When it comes to investing, we all like to think of ourselves as rational beings who are controlled by our heads and not our hearts. But even successful investors can let emotions lead the way with harsh consequences on our hard-earned wealth…..
You may think that you’re one of the fortunate ones who can switch off your emotions when dealing with investment decisions, but ultimately, we’re all human and even seemingly rational choices can be influenced by controlling emotional biases that operate on a subliminal level.
Emotional biases are based on instincts, individual perceptions and moods and can have a significant impact on your long-term investment return. What’s important is to know how to identify them and control them when making significant decisions.
Let’s discuss five of the most common emotional biases.
Loss aversion refers to our inclination to favour avoiding losses over obtaining investment gains. It’s obsession with the risk related to an asset rather than its potential long-term gain.
Do you recognise any of these?
- You avoid selling unit trusts that have increased in value as you’re opposed to paying capital gains tax which you regard as an unnecessary expense and loss
- You’re quick to sell unit trusts that have declined in value in fear of further loss
If yes, you may be struggling with loss aversion.
Familiarity bias is the preference for investments that we’re familiar with, despite the clear gains reaped from diversification.
Do you find yourself doing any of the following?
- You favour well-known brands and avoid lesser-known stocks or unit trusts from boutique providers despite their great potential for growth
- You purchase property which you can “see and feel” even though your unit trust portfolio is also over-weighted in property unit trusts
If yes, you’re likely to be affected by a familiarity bias.
A recency bias is our tendency to believe that something is more likely to occur because it happened in the near past. We believe that if something happened long ago, it wouldn’t happen again.
Do you recognise any of these tendencies?
- You invest in Bitcoin despite its volatility because your friend has recently ‘coined it’
- You avoid all financial advisers as a close friend and family member was recently given advice and their unit trust portfolio subsequently declined shortly thereafter
A Recency bias is much like a confirmation bias which exists as we’re exposed to too much information and can only focus on opinions that support our viewpoints.
Have you ever wondered why?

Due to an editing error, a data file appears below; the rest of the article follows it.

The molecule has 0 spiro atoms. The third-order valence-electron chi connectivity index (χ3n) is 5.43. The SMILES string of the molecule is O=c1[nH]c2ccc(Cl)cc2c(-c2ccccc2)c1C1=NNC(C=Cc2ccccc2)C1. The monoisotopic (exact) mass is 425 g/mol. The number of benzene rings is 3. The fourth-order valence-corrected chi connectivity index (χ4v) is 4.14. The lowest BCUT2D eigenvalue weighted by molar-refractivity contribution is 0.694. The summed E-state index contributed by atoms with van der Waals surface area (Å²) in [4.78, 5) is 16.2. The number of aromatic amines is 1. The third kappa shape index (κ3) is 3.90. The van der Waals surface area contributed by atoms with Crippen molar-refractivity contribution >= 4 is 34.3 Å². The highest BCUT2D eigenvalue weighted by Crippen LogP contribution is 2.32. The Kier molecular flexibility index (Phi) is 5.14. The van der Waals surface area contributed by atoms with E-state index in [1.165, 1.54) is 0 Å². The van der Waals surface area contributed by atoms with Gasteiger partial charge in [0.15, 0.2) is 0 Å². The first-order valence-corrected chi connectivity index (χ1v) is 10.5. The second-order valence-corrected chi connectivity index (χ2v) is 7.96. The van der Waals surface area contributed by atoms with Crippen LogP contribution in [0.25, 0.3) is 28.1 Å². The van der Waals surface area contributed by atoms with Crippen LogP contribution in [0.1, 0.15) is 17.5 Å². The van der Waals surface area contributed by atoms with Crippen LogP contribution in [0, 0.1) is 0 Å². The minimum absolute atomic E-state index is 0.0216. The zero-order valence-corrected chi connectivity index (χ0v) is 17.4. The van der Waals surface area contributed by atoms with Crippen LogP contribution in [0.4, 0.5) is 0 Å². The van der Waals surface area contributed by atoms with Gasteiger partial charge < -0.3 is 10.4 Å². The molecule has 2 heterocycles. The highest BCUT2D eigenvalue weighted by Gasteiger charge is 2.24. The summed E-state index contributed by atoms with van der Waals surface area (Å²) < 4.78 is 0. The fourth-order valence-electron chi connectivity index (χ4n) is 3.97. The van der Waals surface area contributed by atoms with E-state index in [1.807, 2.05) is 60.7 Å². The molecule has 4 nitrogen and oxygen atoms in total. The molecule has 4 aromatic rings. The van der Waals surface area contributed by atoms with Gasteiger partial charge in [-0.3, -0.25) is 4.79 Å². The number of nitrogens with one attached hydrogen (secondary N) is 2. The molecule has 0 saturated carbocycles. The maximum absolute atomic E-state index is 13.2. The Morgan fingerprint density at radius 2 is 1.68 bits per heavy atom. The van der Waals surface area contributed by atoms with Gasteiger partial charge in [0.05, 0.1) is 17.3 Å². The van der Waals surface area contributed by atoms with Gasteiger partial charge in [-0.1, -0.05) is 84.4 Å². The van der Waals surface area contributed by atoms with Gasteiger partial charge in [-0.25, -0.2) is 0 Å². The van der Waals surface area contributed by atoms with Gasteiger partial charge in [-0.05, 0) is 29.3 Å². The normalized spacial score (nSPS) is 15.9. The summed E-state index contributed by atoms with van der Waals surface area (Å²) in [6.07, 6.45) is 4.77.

- We post and read information on social media that makes us feel good! (Ever wondered how many supporters of one political party would rather not follow the views of another via their respective Facebook pages)
- Many Big- city/Inner-city dwellers within UK and USA blinkered themselves from Brexit and pro-Trump media campaigns and were then shocked at the outcome!
We all go about selecting information that in fact strengthens our confirmation bias.
An overconfidence bias is based on a person’s subjective confidence being greater than objective accuracy. You think that you know more than you do and have more control that you do. This bias may work well for you in your personal life in that confidence is a motivator, but it rarely works in an investment context.
If you find yourself doing any of the following, you may be affected by an overconfidence bias:
- Buying and selling unit trusts often even though you may be deviating from your carefully defined financial plan and incurring unnecessary CGT
- Expanding your business and employing more staff without having done your research and prepared a comprehensive business plan
Remember that all overconfident investors are only one trade away from a nasty surprise!
Herding behaviour is our inclination to simply follow the masses, whether the trends are rational or not. Better put, it’s a gang mentality which occurs as we don’t want to be outsiders and believe there must be some sense in the gang’s thinking (whether we subconsciously agree or not).
If you’ve done any of the following, there’s a good chance you’re affected by the herding bias:
- Blowing your Festive Season budget as ‘celebration is in the air’
- Moving money offshore despite the exchange rate
The herding bias explains bull and bear markets: when markets rise, we keep buying and demand pushes prices up, and as markets fall we sell, and the increased supply leads to further fall.
We can’t void ourselves of these biases as we’re human but can analyse our behaviour before we invest or sell.
The best ways to assist you to stop emotional biases in their tracks is to:
- Discuss your financial decisions with a Kanan Wealth advisor in order to maintain objectivity
- Keep records of your investment decisions and the emotional circumstances at the time and learn from your past behaviour
- Learn from different sources and value others’ opinions
On a final note, do thrive on all the positive emotions that come along with the Festive Season!
From all of us at Kanan Wealth, we wish you a safe and happy holiday.